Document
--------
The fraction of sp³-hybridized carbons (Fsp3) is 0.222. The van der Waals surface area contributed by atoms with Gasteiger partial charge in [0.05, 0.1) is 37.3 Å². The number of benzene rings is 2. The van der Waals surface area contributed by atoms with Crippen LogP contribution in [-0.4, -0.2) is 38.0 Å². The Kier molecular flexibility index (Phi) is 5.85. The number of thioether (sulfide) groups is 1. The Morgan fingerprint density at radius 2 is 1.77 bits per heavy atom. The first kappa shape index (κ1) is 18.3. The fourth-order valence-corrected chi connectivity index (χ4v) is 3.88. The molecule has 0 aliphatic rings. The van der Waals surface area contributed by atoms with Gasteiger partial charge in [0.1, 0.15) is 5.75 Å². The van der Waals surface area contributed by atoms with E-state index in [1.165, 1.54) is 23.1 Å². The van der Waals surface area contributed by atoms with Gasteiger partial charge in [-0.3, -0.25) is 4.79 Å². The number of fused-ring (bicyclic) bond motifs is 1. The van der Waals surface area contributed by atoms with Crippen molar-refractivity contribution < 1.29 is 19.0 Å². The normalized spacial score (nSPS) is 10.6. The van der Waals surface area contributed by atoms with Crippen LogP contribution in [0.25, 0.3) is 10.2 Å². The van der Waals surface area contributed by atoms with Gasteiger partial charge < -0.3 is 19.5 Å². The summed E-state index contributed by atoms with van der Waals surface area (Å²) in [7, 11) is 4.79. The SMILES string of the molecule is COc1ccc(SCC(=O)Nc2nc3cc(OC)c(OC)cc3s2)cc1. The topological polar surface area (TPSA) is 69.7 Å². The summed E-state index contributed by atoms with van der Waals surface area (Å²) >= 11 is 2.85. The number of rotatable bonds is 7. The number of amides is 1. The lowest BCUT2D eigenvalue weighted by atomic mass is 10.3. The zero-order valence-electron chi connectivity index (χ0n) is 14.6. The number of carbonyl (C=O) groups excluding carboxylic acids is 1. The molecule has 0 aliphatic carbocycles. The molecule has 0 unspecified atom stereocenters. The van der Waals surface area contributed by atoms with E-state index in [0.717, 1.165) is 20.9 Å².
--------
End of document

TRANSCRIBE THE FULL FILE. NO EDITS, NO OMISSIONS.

The fraction of sp³-hybridized carbons (Fsp3) is 0.222. The van der Waals surface area contributed by atoms with Gasteiger partial charge in [0.05, 0.1) is 37.3 Å². The number of benzene rings is 2. The van der Waals surface area contributed by atoms with Crippen LogP contribution in [-0.4, -0.2) is 38.0 Å². The Kier molecular flexibility index (Phi) is 5.85. The number of thioether (sulfide) groups is 1. The Morgan fingerprint density at radius 2 is 1.77 bits per heavy atom. The first kappa shape index (κ1) is 18.3. The fourth-order valence-corrected chi connectivity index (χ4v) is 3.88. The molecule has 0 aliphatic rings. The van der Waals surface area contributed by atoms with Gasteiger partial charge in [0.1, 0.15) is 5.75 Å². The van der Waals surface area contributed by atoms with E-state index in [1.165, 1.54) is 23.1 Å². The van der Waals surface area contributed by atoms with Gasteiger partial charge in [-0.3, -0.25) is 4.79 Å². The number of fused-ring (bicyclic) bond motifs is 1. The van der Waals surface area contributed by atoms with Crippen molar-refractivity contribution < 1.29 is 19.0 Å². The normalized spacial score (nSPS) is 10.6. The van der Waals surface area contributed by atoms with Crippen LogP contribution in [0.25, 0.3) is 10.2 Å². The van der Waals surface area contributed by atoms with Gasteiger partial charge < -0.3 is 19.5 Å². The summed E-state index contributed by atoms with van der Waals surface area (Å²) in [7, 11) is 4.79. The SMILES string of the molecule is COc1ccc(SCC(=O)Nc2nc3cc(OC)c(OC)cc3s2)cc1. The topological polar surface area (TPSA) is 69.7 Å². The summed E-state index contributed by atoms with van der Waals surface area (Å²) >= 11 is 2.85. The number of rotatable bonds is 7. The number of amides is 1. The lowest BCUT2D eigenvalue weighted by atomic mass is 10.3. The zero-order valence-electron chi connectivity index (χ0n) is 14.6. The number of carbonyl (C=O) groups excluding carboxylic acids is 1. The molecule has 0 aliphatic carbocycles. The molecule has 0 unspecified atom stereocenters. The van der Waals surface area contributed by atoms with E-state index in [0.717, 1.165) is 20.9 Å².